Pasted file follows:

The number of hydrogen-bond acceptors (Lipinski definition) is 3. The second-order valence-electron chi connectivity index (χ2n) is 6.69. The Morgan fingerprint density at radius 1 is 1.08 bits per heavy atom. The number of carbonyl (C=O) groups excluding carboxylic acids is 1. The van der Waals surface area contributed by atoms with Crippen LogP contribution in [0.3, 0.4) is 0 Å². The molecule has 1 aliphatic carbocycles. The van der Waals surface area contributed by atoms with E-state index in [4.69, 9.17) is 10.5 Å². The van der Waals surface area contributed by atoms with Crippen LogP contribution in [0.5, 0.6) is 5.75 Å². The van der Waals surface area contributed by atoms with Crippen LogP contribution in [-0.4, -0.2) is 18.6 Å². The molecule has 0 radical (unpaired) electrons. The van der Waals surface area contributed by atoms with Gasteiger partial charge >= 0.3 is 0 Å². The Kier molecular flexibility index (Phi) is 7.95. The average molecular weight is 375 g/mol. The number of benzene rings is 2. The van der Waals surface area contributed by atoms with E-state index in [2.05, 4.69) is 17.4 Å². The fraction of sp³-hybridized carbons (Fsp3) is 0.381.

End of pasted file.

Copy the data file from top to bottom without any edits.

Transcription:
The number of hydrogen-bond acceptors (Lipinski definition) is 3. The second-order valence-electron chi connectivity index (χ2n) is 6.69. The Morgan fingerprint density at radius 1 is 1.08 bits per heavy atom. The number of carbonyl (C=O) groups excluding carboxylic acids is 1. The van der Waals surface area contributed by atoms with Crippen LogP contribution in [0.3, 0.4) is 0 Å². The molecule has 1 aliphatic carbocycles. The van der Waals surface area contributed by atoms with E-state index in [4.69, 9.17) is 10.5 Å². The van der Waals surface area contributed by atoms with Crippen LogP contribution in [0.5, 0.6) is 5.75 Å². The van der Waals surface area contributed by atoms with Crippen LogP contribution in [-0.4, -0.2) is 18.6 Å². The molecule has 0 radical (unpaired) electrons. The van der Waals surface area contributed by atoms with Gasteiger partial charge >= 0.3 is 0 Å². The Kier molecular flexibility index (Phi) is 7.95. The average molecular weight is 375 g/mol. The number of benzene rings is 2. The van der Waals surface area contributed by atoms with E-state index in [2.05, 4.69) is 17.4 Å². The fraction of sp³-hybridized carbons (Fsp3) is 0.381.